Sexual Harassment Prevention (Health Care Chain)

Complaints, turnover, absenteeism, job satisfaction

1052%2

Safety Incentive Plan (Steel Company)

Accident frequency rate, accident severity rates

379%2

Diversity (Nextel Communications)

Retention, employee satisfaction

163%6

Retention Improvement (Financial Services)

Turnover, staffing levels, employee satisfaction

258%3

Absenteeism Control/Reduction Program (Major City)

Absenteeism, customer satisfaction

882%2

Stress Management Program (Electric Utility)

Medical costs, turnover, absenteeism

320%2

Executive Leadership Development (Financial)

Team projects, individual projects, retention

62%2

E-Learning (Petroleum)

Sales

206%2

Internal Graduate Degree Program (Federal Agency)

Retention, individual graduate projects

153%4

Executive Coaching (Nortel Networks)

Several measures, including productivity, quality, cost control, and product development time

788%5

Competency Development (Veteran’s Health Administration)

Time savings, work quality, faster response

159%4

First Level Leadership Development (Auto Rental Company)

Various measures – at least two per manager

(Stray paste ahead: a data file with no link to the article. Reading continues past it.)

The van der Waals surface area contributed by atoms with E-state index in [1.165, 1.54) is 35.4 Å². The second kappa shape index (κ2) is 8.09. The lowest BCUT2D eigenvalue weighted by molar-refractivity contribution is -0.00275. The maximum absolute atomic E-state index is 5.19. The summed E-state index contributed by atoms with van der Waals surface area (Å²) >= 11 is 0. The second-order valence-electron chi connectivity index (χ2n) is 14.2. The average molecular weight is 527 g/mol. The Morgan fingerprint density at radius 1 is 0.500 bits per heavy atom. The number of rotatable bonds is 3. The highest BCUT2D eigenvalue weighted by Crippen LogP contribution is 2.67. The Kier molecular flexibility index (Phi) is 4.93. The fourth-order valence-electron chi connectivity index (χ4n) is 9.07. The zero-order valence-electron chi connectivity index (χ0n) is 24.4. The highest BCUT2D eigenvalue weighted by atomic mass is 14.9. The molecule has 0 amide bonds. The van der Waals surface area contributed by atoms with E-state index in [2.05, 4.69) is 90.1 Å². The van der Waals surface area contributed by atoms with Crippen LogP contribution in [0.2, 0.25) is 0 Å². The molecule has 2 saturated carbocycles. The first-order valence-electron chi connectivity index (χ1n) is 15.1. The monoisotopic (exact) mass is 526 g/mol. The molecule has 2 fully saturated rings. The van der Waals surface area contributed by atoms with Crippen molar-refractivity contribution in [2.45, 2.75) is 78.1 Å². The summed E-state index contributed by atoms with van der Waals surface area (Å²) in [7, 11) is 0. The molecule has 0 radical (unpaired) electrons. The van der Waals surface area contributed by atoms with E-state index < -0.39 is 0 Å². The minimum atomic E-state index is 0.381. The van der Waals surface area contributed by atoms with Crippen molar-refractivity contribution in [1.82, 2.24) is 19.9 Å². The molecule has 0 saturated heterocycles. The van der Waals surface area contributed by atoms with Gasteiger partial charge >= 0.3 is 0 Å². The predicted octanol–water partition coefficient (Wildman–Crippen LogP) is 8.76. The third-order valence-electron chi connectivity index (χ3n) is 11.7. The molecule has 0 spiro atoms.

105%7

 

Table 2. Published ROI Studies

References for Published Studies

1. In Action: Measuring Return on Investment, Volume 3. Patricia P. Phillips, Editor; Jack J. Phillips, Series Editor. American Society for Training and Development, Alexandria, VA, 2001.

2. The Human Resources Scorecard: Measuring the Return on Investment. Jack Phillips, Ron D. Stone, Patricia P. Phillips. Butterworth-Heinemann, Woburn, MA, 2001.

3. In Action: Retaining Your Best Employees. Patricia P. Phillips, Editor; Jack J. Phillips, Series Editor. American Society for Training and Development and the Society for Human Resource Management, Alexandria, VA, 2002.

4. In Action: Measuring ROI in the Public Sector. Patricia P. Phillips, Editor. American Society for Training and Development, Alexandria, VA, 2002.

5. In Action: Coaching for Extraordinary Results. Darelyn J. Mitch, Editor; Jack J. Phillips, Series Editor. American Society for Training and Development, Alexandria, VA, 2002.

6. In Action: Implementing Training Scorecards. Lynn Schmidt, Editor; Jack J. Phillips, Series Editor. American Society for Training and Development, Alexandria, VA, 2003.